CPB’s first strategic priority is to secure the federal appropriation because the federal investment through CPB is the foundation on which the entire public media system is built.Without the federal appropriation, small towns and rural communities across the country could lose access to public media content and services, as the stations serving those communities do not have the donor base from which to raise the funds necessary to sustain service.Through these strategic priorities, CPB seeks to meet the challenges and realize the opportunities that are posed by the ongoing transformation of how people use media to suit their individual needs and circumstances.
collects standard financial and operational information from Grantees.
The data is provided to public broadcasting stations and national organizations to support decision-making, understand performance issues, identify improvement opportunities, and achieve defined objectives.
Three core values guide CPB in its work: Digital, Diversity, and Dialogue.
They are at the heart of CPB’s leadership role within the public media system, provide the framework for CPB’s grant-making, and help CPB, as the steward of the federal appropriation, articulate public media’s relevance to the American people.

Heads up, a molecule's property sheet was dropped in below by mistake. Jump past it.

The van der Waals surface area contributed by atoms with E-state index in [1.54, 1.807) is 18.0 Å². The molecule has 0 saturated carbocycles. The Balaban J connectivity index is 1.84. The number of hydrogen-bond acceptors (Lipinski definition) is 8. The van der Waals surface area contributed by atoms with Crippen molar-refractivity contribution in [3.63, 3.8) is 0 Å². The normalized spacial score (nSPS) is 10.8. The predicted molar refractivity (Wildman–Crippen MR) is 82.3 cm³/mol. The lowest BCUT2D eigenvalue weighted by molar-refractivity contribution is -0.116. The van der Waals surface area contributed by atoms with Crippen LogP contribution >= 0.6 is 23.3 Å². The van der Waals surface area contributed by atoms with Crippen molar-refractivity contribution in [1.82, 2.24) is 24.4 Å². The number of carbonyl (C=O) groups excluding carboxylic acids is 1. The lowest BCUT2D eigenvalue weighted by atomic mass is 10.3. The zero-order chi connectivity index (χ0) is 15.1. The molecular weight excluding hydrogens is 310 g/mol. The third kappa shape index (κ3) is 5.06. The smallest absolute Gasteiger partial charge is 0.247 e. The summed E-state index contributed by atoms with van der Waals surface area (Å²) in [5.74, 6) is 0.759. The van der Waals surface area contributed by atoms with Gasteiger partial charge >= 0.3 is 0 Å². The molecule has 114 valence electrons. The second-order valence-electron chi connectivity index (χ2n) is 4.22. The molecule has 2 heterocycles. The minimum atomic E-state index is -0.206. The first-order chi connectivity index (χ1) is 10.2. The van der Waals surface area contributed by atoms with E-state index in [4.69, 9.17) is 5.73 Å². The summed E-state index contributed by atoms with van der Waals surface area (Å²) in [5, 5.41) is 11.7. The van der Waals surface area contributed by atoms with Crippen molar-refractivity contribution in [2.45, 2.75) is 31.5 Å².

We will also assess custom and off-the-shelf software solutions that could help us address our survey and reporting needs.
collects information from Grantees about their station’s operations to enable CPB to advocate the interests of public broadcasting, assist stations and other public broadcasting organizations with planning and evaluation, study and anticipate industry-wide trends, and calculate CSG payments.
As such, innovation and diversity must be at the center of public media’s culture.
CPB, through its leadership and investments, will continue to encourage agility within the public media system and support innovation across all platforms, and in ways that ensure public media will remain relevant in an increasingly diverse America.
Such a loss of access would ultimately have a cascading debilitating effect on the remaining stations and the national programming service.
At bottom, the loss of federal support for public broadcasting risks the collapse of the system itself.